Jul 28 2012

Health and Fitness News

Welcome to the Stars Hollow Health and Fitness News weekly diary. It will publish on Saturday afternoon and be open for discussion about health related issues including diet, exercise, health and health care issues, as well as, tips on what you can do when there is a medical emergency. Also an opportunity to share and exchange your favorite healthy recipes.

Questions are encouraged and I will answer to the best of my ability. If I can’t, I will try to steer you in the right direction. Naturally, I cannot give individual medical advice for personal health issues. I can give you information about medical conditions and the current treatments available.

You can now find past Health and Fitness News diaries here and on the right hand side of the Front Page.

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An Array of Summer Squash

Grilled Patty Pan "Steaks"

Walk through any farmers’ market in July and you will see such an array of summer squash: yellow and green zucchini, yellow crooknecks, round green rondelles de Nice, light green Calabasas, and pattypans in varying sizes and shades of green and yellow. This week I began thinking about whether certain types of summer squash lend themselves to particular types of dishes. If we dice the squash, no matter what they look like in the market they are often no longer distinguishable when cooked.

~Martha Rose Shulman~

Grilled or Roasted Pattypan ‘Steaks’ With Italian Salsa Verde

This is a perfect dish for great big pattypan squash, cut into juicy steaklike slices.

Seared Summer Squash and Egg Tacos

At breakfast, lunch or dinner, these hearty vegetarian tacos deliver a delicious seared flavor.

White Bean, Summer Squash and Tomato Ragout

This hearty mixture is satisfying on its own or as an accompaniment to pasta or whole grains.

Zucchini and Apricot Muffins

These not-too-sweet whole-wheat muffins are a good destination for a surplus of summer squash.

Summer Squash and Red Rice Salad With Lemon and Dill

Thinly sliced squash is marinated in lemon juice and garlic to give this salad a flavorful punch.

General Medicine/Family Medical

Heart Attack, Stroke More Common in Shift Workers

by Denise Mann

Study: Shift Workers at Greater Risk for Heart Attacks, Strokes

July 26, 2012 — Working the night shift or any non-traditional schedule may increase your risk of heart attack and stroke, a study shows.

Previous research has linked shift work to heart disease and stroke risk factors including high blood pressure, high cholesterol levels, and diabetes. Now, researchers who reviewed 34 studies of more than 2 million people found that shift workers are also more likely to have a heart attack or stroke.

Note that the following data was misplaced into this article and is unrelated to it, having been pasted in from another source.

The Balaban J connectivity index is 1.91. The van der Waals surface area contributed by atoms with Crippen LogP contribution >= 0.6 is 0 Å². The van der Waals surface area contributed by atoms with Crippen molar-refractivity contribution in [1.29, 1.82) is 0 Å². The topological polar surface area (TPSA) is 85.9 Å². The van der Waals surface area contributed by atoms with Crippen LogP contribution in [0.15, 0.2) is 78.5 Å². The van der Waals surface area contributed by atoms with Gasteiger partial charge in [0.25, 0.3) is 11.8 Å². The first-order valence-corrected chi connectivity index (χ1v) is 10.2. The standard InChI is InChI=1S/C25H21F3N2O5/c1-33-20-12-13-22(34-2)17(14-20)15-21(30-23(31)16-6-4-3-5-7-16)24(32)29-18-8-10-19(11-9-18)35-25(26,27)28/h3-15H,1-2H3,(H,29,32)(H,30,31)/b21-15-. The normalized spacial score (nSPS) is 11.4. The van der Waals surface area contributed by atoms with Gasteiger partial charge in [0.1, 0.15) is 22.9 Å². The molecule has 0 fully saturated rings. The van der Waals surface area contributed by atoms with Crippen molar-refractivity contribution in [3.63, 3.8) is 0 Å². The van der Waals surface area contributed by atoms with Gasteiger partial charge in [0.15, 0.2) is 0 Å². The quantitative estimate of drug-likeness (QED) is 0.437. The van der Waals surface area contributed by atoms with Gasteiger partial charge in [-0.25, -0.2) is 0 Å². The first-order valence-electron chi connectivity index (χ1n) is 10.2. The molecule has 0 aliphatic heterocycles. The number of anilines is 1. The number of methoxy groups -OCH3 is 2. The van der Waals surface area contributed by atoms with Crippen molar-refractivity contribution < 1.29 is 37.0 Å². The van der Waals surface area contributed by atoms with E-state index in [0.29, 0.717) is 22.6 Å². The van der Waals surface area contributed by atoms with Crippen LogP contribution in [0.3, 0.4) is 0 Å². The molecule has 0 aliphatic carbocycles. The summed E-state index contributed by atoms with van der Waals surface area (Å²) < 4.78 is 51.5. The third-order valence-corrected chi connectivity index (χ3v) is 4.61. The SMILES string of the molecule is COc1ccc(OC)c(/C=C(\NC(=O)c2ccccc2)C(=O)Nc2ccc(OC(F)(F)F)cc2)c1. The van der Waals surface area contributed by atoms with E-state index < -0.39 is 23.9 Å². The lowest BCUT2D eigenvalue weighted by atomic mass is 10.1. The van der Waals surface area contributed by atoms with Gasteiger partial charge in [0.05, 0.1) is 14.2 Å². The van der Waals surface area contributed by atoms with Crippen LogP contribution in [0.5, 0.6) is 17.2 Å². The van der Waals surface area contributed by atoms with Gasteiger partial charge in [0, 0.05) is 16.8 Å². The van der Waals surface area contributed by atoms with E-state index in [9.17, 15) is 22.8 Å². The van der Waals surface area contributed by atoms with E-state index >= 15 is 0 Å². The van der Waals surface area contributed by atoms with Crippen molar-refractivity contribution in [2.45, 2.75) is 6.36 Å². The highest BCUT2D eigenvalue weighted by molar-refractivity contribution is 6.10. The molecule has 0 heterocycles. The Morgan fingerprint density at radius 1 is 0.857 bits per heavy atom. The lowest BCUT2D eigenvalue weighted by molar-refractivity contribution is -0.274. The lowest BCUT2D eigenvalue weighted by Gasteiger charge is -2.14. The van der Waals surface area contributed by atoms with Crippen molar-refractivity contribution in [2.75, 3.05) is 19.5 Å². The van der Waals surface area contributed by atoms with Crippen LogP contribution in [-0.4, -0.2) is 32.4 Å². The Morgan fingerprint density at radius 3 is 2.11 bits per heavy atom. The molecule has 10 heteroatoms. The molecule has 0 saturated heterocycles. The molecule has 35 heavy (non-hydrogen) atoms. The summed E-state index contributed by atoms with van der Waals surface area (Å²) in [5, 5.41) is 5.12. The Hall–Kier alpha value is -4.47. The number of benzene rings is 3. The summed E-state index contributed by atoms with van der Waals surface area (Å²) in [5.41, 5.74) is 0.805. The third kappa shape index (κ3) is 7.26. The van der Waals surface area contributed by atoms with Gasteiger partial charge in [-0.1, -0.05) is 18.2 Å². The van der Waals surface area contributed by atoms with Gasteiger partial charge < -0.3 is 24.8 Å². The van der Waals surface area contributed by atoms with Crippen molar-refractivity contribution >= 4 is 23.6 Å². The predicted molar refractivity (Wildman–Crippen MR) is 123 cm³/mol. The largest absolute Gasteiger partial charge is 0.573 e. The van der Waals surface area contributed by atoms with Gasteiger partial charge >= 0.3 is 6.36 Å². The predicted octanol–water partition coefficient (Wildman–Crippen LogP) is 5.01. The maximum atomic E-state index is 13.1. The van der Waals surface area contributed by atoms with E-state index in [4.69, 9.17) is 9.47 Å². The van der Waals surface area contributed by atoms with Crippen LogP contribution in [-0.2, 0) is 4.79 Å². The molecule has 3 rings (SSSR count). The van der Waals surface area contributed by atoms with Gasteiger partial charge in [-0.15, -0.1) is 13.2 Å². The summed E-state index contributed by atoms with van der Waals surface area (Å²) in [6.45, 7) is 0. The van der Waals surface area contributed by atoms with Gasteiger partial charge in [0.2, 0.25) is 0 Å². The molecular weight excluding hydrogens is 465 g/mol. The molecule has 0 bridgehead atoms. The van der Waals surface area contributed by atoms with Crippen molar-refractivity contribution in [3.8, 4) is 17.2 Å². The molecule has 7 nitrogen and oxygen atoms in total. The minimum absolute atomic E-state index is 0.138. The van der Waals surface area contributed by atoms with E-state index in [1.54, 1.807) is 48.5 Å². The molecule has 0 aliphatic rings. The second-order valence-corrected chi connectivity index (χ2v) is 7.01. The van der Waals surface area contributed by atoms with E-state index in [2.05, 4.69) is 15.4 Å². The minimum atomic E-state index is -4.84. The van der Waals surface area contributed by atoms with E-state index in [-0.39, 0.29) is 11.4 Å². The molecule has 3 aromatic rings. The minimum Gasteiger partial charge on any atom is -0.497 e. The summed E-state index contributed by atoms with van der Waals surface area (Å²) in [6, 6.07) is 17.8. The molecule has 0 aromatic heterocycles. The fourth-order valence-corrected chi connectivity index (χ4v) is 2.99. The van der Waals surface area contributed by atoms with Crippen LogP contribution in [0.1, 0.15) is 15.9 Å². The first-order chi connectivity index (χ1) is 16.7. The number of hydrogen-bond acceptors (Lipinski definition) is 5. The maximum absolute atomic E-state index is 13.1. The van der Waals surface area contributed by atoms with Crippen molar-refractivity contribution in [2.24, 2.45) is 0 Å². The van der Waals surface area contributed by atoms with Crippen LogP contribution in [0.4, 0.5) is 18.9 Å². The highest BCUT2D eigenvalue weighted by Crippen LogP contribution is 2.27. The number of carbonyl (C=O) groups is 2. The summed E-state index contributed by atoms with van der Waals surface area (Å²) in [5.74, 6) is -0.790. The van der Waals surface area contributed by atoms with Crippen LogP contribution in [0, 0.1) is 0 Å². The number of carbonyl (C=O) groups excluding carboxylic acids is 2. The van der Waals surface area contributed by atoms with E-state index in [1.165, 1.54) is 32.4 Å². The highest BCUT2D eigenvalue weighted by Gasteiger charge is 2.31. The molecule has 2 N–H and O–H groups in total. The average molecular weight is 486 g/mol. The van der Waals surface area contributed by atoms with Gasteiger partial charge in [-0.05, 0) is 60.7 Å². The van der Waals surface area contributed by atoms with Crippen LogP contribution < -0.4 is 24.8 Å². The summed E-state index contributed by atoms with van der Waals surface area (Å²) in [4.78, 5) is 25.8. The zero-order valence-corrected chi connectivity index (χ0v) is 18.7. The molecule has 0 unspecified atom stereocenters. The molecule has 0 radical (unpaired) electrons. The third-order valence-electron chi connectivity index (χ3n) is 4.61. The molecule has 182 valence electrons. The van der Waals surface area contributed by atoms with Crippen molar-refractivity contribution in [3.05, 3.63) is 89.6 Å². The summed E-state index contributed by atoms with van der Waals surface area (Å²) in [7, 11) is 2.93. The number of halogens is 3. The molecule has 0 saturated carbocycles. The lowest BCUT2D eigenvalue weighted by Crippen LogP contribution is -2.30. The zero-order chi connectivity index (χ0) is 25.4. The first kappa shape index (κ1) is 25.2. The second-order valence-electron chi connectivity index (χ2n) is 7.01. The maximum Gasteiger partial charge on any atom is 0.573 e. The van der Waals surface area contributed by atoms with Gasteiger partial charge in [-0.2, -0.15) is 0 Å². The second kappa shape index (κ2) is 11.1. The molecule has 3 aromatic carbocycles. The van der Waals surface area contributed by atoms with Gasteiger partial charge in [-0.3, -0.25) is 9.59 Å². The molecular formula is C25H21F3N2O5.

The new study “provides a firm anchor to state that shift work is associated with an increased risk of heart attack and stroke. The relationship is probably causal, but it is difficult to say that on the basis of observational studies alone,” says study researcher Daniel G. Hackam, MD, PhD. He is an assistant professor of medicine at the University of Western Ontario, Canada.

The study is published online in the journal BMJ.

Blood Vessels Made From Liposuction Fat

by Jennifer Warner

Stem Cells From Fat Used to Make Blood Vessels to Repair Damaged Hearts

July 25, 2012 — If you have a blocked artery, surgeons may someday replace it with blood vessels created from cells removed in liposuction.

Liposuction is a surgical procedure that removes fat deposits under the skin.

A new study suggests that adult stem cells taken from liposuctioned fat can be used to grow healthy new blood vessels.

It’s only a preliminary study. But if the results are confirmed in future studies, the small blood vessels could eventually be used during heart bypass surgery and other procedures when blood needs to be re-routed around blocked arteries.

FDA Approves New Inhaler for COPD

by Denise Mann

Tudorza Pressair Approved for Long-term Management of COPD

July 24, 2012 — The FDA has approved a new inhaled drug for the treatment of the lung disease COPD (chronic obstructive pulmonary disease).

The drug, called Tudorza Pressair (aclidinium bromide), is a dry powder inhaler. It improves airflow by relaxing the muscles around the large airways of the lungs. Patients use it twice a day.

Tudorza Pressair is approved for the long-term maintenance of COPD only. It is not a “rescue medication” — a drug used for sudden breathing problems.


CDC: Little Change in Risky Teen Sex

by Daniel J. DeNoon

Less Racial Disparity, Little Progress in Safer Teen Sex

July 24, 2012 — Progress in getting teens to have safer sex largely has stalled over the last decade, a new CDC study suggests.

Nearly half of high school students (47%) have had sex, according to the 2011 Youth Risk Behavior Survey (YRBS). That’s almost the same percentage reported in the 2001 survey — 46%.

That means the decline in sexually active teens seen in the 1990s — from a 1991 high of 54% — is now stalled. So are other markers of safer sex (or abstinence) among teens:

Seasonal Flu/Other Epidemics/Disasters

 HIV Diagnosis Calls for Immediate Treatment

by Daniel J. DeNoon

Early Treatment Improves Health, Cuts Infection Rate